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On a recent holiday to California, I was brutally reminded of a side of human nature that I’ve never been very comfortable with. The ostentatious displays of material wealth and the traits that drive it were everywhere to be seen, from the size of the SUVs and trucks, the thousands of multi-million dollar beachfront properties, to the yachts in the marinas. The primal urge to have the best, biggest, fastest, or most technically advanced possessions from cars, laptops, phones and even everyday appliances such as kettles seems to be ingrained in us and almost impossible to resist. This is especially true when it comes to the choice of which bikes we ride. In the relatively short history of our sport, bikes have advanced at an exponential pace, and invariably these advances have focused on making bikes bigger and, as a result, faster. Forks and suspension have more travel, wheels are larger, handlebars wider, tyres fatter and frames longer, lower and slacker. And these trends are the result of the demands of riders wanting to go bigger, faster or further. They’re also a result of the same basic urge that makes us buy cars that can do double the limit at which we’re allowed to drive on public roads.

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About Singletrack

Editorial: There Is No Right Or Wrong. Choose a bike, any bike, and enjoy it. International Adventure: Panning For Trail Gold In Arizona. Huw Oliver finds gold in the ghost towns of Arizona. Classic Ride: Don’t Mynd If I Do. Tom Hutton rides the Long Mynd in search of forgotten corners and new trails. Behind the Scenes: Colour Wheels. Sim Mainey finds out how the next bike fashions are decided. UK Adventure: Cornish Fasties Barney Marsh goes to the edge of the UK and finds a world of overlooked trails. UK Adventure: How To Lose Friends And Alienate People. Sanny reduces the nicest man in mountain biking to rude words. Hope’s Helping Hand. Chipps checks out a bit of innovative thinking from Hope Technology. Bike Test: Overlooked Awesome. Daz Hall checks out three smaller wheeled, shorter travel bikes that you probably should be riding, from Bird, Cotic and Santa Cruz. Column: Jason steps out of his comfort zone. Pete’s Pros: Rock[et] Science Manon Carpenter may not be racing much, but Pete Scullion finds she’s still aiming high. A Day In The Life: Fort William Saskia Dugon goes behind the scenes at this noisiest of World Cup races. MTB Culture: The Quiet Revolution Rich Rothwell argues that GPS technology has opened up a whole new world of mountain biking joy. Last Word Hannah gets to ride somewhere she thought might only be a far-flung fantasy.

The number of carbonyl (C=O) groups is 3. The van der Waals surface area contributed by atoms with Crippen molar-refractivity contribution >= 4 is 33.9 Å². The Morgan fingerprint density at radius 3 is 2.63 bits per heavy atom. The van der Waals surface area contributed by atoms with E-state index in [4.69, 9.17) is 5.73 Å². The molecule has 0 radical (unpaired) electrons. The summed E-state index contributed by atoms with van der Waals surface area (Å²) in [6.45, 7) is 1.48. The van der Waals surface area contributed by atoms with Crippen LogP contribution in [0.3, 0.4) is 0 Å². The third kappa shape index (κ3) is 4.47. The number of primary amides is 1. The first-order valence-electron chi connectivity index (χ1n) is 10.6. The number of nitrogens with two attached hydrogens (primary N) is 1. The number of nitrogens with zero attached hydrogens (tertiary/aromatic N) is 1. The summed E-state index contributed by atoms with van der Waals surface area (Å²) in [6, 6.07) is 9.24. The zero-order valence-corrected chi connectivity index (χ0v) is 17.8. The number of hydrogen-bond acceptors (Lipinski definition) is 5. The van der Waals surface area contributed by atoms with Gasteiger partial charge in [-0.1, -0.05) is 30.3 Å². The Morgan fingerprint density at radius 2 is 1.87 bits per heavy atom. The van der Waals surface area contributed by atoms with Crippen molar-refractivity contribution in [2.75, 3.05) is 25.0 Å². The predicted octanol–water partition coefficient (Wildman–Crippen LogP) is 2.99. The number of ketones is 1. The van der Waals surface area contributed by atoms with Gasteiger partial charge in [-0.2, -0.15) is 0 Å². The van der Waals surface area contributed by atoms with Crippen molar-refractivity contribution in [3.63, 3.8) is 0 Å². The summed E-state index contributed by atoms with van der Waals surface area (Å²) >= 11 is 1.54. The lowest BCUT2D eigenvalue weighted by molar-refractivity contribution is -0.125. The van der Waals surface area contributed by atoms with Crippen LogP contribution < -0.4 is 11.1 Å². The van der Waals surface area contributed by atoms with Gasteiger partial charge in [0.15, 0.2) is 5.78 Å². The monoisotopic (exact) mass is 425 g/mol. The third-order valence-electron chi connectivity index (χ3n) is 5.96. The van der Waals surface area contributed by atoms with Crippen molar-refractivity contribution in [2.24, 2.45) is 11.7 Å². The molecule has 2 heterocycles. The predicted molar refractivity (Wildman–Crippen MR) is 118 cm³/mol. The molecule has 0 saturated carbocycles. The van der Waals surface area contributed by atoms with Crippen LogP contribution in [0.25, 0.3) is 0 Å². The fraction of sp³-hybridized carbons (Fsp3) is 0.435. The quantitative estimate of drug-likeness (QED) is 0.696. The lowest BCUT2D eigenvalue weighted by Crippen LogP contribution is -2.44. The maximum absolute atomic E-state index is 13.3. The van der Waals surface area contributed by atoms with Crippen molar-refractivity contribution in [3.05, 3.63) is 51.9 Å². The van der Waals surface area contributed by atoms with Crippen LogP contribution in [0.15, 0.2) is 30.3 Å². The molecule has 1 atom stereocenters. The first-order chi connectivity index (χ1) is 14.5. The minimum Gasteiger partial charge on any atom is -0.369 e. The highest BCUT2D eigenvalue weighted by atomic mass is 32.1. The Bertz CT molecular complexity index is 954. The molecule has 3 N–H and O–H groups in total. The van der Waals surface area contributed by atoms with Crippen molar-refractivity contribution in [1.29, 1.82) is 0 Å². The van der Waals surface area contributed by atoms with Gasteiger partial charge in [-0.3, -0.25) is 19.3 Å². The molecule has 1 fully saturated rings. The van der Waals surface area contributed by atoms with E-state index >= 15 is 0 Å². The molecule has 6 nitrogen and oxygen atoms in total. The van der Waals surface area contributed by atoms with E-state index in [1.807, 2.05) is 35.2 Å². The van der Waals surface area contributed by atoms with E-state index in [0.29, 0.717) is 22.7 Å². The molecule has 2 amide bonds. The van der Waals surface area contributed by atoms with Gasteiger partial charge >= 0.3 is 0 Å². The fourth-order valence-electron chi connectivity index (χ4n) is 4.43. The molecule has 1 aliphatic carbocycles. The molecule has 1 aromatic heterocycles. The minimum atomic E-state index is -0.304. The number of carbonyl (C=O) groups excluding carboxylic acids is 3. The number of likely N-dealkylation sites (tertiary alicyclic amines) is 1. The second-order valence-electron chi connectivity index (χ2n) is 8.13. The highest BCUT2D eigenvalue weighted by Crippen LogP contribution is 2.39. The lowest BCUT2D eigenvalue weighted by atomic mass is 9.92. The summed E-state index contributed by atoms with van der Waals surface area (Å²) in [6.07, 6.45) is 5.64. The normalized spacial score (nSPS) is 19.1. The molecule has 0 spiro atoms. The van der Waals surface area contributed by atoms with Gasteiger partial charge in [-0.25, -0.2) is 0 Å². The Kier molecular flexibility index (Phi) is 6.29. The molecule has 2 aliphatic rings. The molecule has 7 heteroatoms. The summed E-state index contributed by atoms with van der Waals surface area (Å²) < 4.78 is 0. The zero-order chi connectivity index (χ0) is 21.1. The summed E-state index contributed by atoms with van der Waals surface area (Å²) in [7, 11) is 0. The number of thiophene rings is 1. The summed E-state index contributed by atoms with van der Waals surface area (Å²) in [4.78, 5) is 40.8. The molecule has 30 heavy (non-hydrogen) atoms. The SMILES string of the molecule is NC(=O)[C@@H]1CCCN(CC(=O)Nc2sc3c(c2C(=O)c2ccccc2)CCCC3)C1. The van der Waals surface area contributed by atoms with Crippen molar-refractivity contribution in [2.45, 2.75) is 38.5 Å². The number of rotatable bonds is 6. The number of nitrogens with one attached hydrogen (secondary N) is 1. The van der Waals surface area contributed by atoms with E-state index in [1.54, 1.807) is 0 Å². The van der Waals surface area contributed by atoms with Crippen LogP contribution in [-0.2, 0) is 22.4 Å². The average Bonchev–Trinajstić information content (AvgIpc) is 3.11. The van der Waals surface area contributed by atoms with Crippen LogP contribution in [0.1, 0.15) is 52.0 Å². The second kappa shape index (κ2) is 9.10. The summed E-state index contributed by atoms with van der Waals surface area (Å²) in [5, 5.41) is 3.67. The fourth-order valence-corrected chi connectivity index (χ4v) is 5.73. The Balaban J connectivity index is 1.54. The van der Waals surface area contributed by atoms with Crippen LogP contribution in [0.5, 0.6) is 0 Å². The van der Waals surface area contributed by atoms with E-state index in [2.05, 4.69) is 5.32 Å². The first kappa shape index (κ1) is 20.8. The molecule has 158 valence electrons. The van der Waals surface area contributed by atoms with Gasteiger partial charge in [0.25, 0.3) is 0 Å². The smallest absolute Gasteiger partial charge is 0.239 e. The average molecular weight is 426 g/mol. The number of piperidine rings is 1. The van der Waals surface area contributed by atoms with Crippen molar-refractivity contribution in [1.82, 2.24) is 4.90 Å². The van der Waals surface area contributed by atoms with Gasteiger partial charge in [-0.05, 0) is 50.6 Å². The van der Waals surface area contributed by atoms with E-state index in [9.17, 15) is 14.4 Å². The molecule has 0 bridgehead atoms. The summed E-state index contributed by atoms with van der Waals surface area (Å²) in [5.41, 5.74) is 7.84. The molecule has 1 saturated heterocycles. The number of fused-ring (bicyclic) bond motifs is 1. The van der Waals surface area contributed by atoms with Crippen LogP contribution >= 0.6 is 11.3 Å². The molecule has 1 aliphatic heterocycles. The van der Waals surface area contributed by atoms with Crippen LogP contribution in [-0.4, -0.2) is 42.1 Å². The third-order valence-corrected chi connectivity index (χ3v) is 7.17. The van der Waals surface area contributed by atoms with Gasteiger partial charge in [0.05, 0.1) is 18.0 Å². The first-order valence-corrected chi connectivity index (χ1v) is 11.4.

Other Articles in this Issue

How is it that I can love listening to a particular
Huw Oliver goes searching for singletrack gold in the arid mountains of Arizona.
It’s the Long Mynd Jim, but not as we know it. Tom Hutton proves there are still real classics out there just waiting to be discovered.
Sim Mainey goes behind the scenes to find out who decides what colours you’ll be wearing and riding next year, and what will be old hat the next.
Barney takes a trip where few bike journos have dared to tread – Cornwall.
Sanny takes on a Lake District pass too many, nearly breaks Mark and makes Nick Craig swear.
How one engineering student’s idea became a reality thanks to Hope Technology.
Three 27.5in-wheeled bikes that often get overlooked in favour of their bigger travel siblings.
Pete catches up with an enthusiastic and at peace Manon Carpenter on her South Wales home trails
A look behind the scenes of Fort William’s biggest weekend of the year
A safety and navigation essential for longdistance riding? Or another bleeping digital crutch for those who shouldn’t be in the wilderness in the first place? Rich Rothwell looks at the dramatic influence that GPS units have had on our sport.
Hannah takes a mountain biker’s pilgrimage.